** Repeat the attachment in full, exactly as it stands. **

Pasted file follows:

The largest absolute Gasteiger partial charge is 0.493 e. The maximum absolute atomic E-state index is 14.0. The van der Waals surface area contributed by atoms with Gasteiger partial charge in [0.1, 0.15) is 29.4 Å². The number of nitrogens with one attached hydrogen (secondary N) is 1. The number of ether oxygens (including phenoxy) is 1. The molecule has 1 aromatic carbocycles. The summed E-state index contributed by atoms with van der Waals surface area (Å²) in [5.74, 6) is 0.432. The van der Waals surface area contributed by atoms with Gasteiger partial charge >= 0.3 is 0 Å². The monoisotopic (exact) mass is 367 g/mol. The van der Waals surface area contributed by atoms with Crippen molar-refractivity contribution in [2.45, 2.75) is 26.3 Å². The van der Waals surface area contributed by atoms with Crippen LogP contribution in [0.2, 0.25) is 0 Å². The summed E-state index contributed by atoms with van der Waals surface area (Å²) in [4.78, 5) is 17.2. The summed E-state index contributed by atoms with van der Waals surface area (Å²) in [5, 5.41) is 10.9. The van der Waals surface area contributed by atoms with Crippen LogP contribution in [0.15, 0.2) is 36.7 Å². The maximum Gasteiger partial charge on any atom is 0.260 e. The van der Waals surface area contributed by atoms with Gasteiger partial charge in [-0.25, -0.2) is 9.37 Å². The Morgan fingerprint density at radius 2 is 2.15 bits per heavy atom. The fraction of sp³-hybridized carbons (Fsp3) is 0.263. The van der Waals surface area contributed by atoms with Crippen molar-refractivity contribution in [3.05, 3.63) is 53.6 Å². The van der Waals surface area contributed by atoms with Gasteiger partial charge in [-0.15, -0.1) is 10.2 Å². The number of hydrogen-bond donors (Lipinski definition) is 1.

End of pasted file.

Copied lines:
The largest absolute Gasteiger partial charge is 0.493 e. The maximum absolute atomic E-state index is 14.0. The van der Waals surface area contributed by atoms with Gasteiger partial charge in [0.1, 0.15) is 29.4 Å². The number of nitrogens with one attached hydrogen (secondary N) is 1. The number of ether oxygens (including phenoxy) is 1. The molecule has 1 aromatic carbocycles. The summed E-state index contributed by atoms with van der Waals surface area (Å²) in [5.74, 6) is 0.432. The van der Waals surface area contributed by atoms with Gasteiger partial charge >= 0.3 is 0 Å². The monoisotopic (exact) mass is 367 g/mol. The van der Waals surface area contributed by atoms with Crippen molar-refractivity contribution in [2.45, 2.75) is 26.3 Å². The van der Waals surface area contributed by atoms with Crippen LogP contribution in [0.2, 0.25) is 0 Å². The summed E-state index contributed by atoms with van der Waals surface area (Å²) in [4.78, 5) is 17.2. The summed E-state index contributed by atoms with van der Waals surface area (Å²) in [5, 5.41) is 10.9. The van der Waals surface area contributed by atoms with Crippen LogP contribution in [0.15, 0.2) is 36.7 Å². The maximum Gasteiger partial charge on any atom is 0.260 e. The van der Waals surface area contributed by atoms with Gasteiger partial charge in [-0.25, -0.2) is 9.37 Å². The Morgan fingerprint density at radius 2 is 2.15 bits per heavy atom. The fraction of sp³-hybridized carbons (Fsp3) is 0.263. The van der Waals surface area contributed by atoms with Crippen molar-refractivity contribution in [3.05, 3.63) is 53.6 Å². The van der Waals surface area contributed by atoms with Gasteiger partial charge in [-0.15, -0.1) is 10.2 Å². The number of hydrogen-bond donors (Lipinski definition) is 1.